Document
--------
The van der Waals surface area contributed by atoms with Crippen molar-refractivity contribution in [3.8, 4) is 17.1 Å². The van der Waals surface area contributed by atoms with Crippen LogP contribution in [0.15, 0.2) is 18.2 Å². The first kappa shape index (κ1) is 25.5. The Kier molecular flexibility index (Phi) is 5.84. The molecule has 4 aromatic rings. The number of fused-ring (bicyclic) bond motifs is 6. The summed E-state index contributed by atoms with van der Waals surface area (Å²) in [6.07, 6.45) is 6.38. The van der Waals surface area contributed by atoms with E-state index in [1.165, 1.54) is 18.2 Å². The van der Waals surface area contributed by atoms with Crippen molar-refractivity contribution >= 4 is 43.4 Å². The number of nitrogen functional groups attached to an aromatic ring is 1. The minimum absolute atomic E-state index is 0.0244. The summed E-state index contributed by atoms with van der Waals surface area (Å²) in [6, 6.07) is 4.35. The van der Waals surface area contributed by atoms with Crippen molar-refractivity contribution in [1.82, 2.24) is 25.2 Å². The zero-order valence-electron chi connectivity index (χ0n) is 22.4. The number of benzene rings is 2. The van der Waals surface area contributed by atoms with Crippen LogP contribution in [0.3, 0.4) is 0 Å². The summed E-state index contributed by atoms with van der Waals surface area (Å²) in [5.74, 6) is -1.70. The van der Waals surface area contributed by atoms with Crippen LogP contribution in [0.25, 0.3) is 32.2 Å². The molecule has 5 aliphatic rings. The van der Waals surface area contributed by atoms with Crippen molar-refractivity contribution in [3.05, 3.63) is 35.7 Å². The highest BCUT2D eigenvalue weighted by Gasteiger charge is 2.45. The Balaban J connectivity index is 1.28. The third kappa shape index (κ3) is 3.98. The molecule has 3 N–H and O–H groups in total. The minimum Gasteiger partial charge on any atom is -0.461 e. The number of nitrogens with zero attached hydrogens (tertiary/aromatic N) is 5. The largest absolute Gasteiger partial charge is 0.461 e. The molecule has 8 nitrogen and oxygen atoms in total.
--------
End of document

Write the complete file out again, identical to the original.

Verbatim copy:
The van der Waals surface area contributed by atoms with Crippen molar-refractivity contribution in [3.8, 4) is 17.1 Å². The van der Waals surface area contributed by atoms with Crippen LogP contribution in [0.15, 0.2) is 18.2 Å². The first kappa shape index (κ1) is 25.5. The Kier molecular flexibility index (Phi) is 5.84. The molecule has 4 aromatic rings. The number of fused-ring (bicyclic) bond motifs is 6. The summed E-state index contributed by atoms with van der Waals surface area (Å²) in [6.07, 6.45) is 6.38. The van der Waals surface area contributed by atoms with E-state index in [1.165, 1.54) is 18.2 Å². The van der Waals surface area contributed by atoms with Crippen molar-refractivity contribution >= 4 is 43.4 Å². The number of nitrogen functional groups attached to an aromatic ring is 1. The minimum absolute atomic E-state index is 0.0244. The summed E-state index contributed by atoms with van der Waals surface area (Å²) in [6, 6.07) is 4.35. The van der Waals surface area contributed by atoms with Crippen molar-refractivity contribution in [1.82, 2.24) is 25.2 Å². The zero-order valence-electron chi connectivity index (χ0n) is 22.4. The number of benzene rings is 2. The van der Waals surface area contributed by atoms with Crippen LogP contribution in [0.3, 0.4) is 0 Å². The summed E-state index contributed by atoms with van der Waals surface area (Å²) in [5.74, 6) is -1.70. The van der Waals surface area contributed by atoms with Crippen LogP contribution in [0.25, 0.3) is 32.2 Å². The molecule has 5 aliphatic rings. The van der Waals surface area contributed by atoms with Crippen molar-refractivity contribution in [3.05, 3.63) is 35.7 Å². The highest BCUT2D eigenvalue weighted by Gasteiger charge is 2.45. The Balaban J connectivity index is 1.28. The third kappa shape index (κ3) is 3.98. The molecule has 3 N–H and O–H groups in total. The minimum Gasteiger partial charge on any atom is -0.461 e. The number of nitrogens with zero attached hydrogens (tertiary/aromatic N) is 5. The largest absolute Gasteiger partial charge is 0.461 e. The molecule has 8 nitrogen and oxygen atoms in total.